The spin-off is part of a broader restructuring that DuPont launched in 2009, with the stated aim of realizing $1 billion in savings. The spin-off follows other transactions that have been part of that ongoing regrouping of the venerable chemicals firm.

In February 2014, for instance, DuPont sold its performance coatings business to private-equity venture Carlyle in a deal that was valued at $4.9 billion. That unit makes paint for cars and other industrial uses.

For the performance-chemicals business, Kullman says DuPont opted for the spin-off instead of an outright sale in order to accelerate the divestiture. Also, by pursuing a spin-off – instead of a sale – the company was able to achieve its goal of keeping tax-free status.

One day we'll be looking back at DuPont as that same kind of winner.

Spin-Off Play #3 Allegion PLC (NYSE: ALLE)

Allegion is a play on the red-hot residential-and-commercial security-products sector that was created by the early-December spin-off from Ingersoll-Rand PLC (NYSE:IR).

We typically make our recommendations before the separation transactions take place. But we like Allegion's makeup – and upside potential – so much that we decided to go ahead and make this recommendation despite the spin-off already having taken place.

The Dublin, Ireland-based Allegion describes itself as a company that "helps keep people safe where they live, work, and visit."

In other words, it touches just about every aspect of our lives.

The firm says that it specializes…

"In security around the doorway and beyond: Everything from residential and commercial locks, door closers and exit devices, steel doors and frames, to access-control and work-force productivity systems."

Allegion's offerings range from the very low-tech – we're talking here about steel doors and conventional locks – to the very high-tech: automated-access and security systems, video monitoring, and systems integration.

The company's 23 business brands include:

  • Interflex Datensysteme GmbH & Co. KG, which offers such workforce-management systems as time accounting and automated scheduling, as well as security systems that include ID and access-card production, closed-circuit (CCTV) video surveillance, and biometrics.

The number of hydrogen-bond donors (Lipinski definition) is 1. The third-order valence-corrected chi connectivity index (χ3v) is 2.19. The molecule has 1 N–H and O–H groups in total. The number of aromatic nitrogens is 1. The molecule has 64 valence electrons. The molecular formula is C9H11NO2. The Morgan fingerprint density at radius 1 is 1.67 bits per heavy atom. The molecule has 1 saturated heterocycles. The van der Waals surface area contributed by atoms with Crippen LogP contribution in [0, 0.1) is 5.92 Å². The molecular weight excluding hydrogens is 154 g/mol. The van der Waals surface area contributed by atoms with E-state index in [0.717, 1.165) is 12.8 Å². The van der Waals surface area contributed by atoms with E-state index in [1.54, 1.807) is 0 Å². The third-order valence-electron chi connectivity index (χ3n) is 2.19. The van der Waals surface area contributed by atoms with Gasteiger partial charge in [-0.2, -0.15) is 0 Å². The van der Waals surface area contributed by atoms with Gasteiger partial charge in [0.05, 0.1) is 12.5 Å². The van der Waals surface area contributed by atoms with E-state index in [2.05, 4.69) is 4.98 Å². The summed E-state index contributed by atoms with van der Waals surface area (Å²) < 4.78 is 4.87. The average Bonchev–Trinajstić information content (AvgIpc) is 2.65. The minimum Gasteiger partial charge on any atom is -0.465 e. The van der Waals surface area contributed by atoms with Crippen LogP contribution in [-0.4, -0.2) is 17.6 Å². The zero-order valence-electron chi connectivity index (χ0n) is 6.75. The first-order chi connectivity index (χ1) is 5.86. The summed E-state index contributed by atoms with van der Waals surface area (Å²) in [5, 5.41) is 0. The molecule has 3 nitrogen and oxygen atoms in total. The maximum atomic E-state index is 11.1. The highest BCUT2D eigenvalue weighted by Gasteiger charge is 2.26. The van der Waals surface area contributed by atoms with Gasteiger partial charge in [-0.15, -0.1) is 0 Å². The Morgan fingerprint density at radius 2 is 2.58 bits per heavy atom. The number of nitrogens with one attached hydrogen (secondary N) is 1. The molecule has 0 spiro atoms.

• CISA®, a security pioneer that patented the first electrically controlled lock – back in 1926. It was also the first brand in the world to develop smart-card locks, which are used as electronic keys to safely and efficiently manage gates and entrances. CISA today develops and markets cylinders and locks for any kind of door, including electronic locks, panic bars, door closers, safes, and padlocks.
  • Bocom Systems, which specializes in video monitoring solutions for city and highway traffic, as well as for airports, government buildings, and general surveillance. It designs, engineers, and installs both security alarm systems and more complex closed-circuit-based security networks.
  • And Schlage, a 90-year-old company that's one of the top names in lock technology. This business unit creates conventional key locks, as well as advanced electronic and biometric lock systems.
  • aptiQ Smart Technology, which uses an "open-architecture" to design readers, credentials, and smartphone-based security applications. The aptiQ portfolio includes easy-to-use readers that can accommodate most magnetic-stripe cards. This product line also allows for the creation and use of proximity cards, aptiQ "smartcards," and the latest in so-called "near-field communications" (NFC) technology – the know-how behind our May 2012 recommendation of NXP Semiconductors NV (Nasdaq:NXPI), a stock that has gained more than 150% since we recommended it to Private Briefing subscribers.

Incidentally, NXP is itself a 2006 spin-off from Koninklijke Philips Electronics NV (NYSE ADR:PHG) – which underscores, yet again, the powerful profit potential of "spin-off investing."

Meaningful Growth Potential

Although cybersecurity gets the big headlines these days – and rightly so, thanks to stories about the Sony and JPMorgan hacking attacks and retailers giving away our credit card numbers – the heightened focus on security extends to the "physical" space, which includes our homes and workplaces.

According to several analyses I recently read, the worldwide home-security-solutions market is benefiting from such technologies as wireless-communications, "wired" broadband, and the quickly emerging "sensors" sector (also known as MEMS). Home-security product segments include electronic locks, panic buttons, security cameras, sensors, and alarm systems. Electronic locks and sensors are the most popular.

Services include system design, integration (which often involves adding new components to an existing system – often one designed by a different company), maintenance, and monitoring.

With its array of products and capabilities, Allegion figures to be a strong player in this market.

Brian Leland, a product manager at Interlogix, a unit of United Technologies Corp. (NYSE:UTX), says interactive services are more affordable now than ever before. And that means the industry has a chance to boost the U.S. residential security system penetration rate well above the current 18% to 20% – a stagnant level that hasn't seen growth in a decade.

"Home automation has become much more mainstream in the security channel," Leland told recently. "Consumers are looking for something that takes care of their home. For [manufacturers] as we talk about product development, it's part of our core."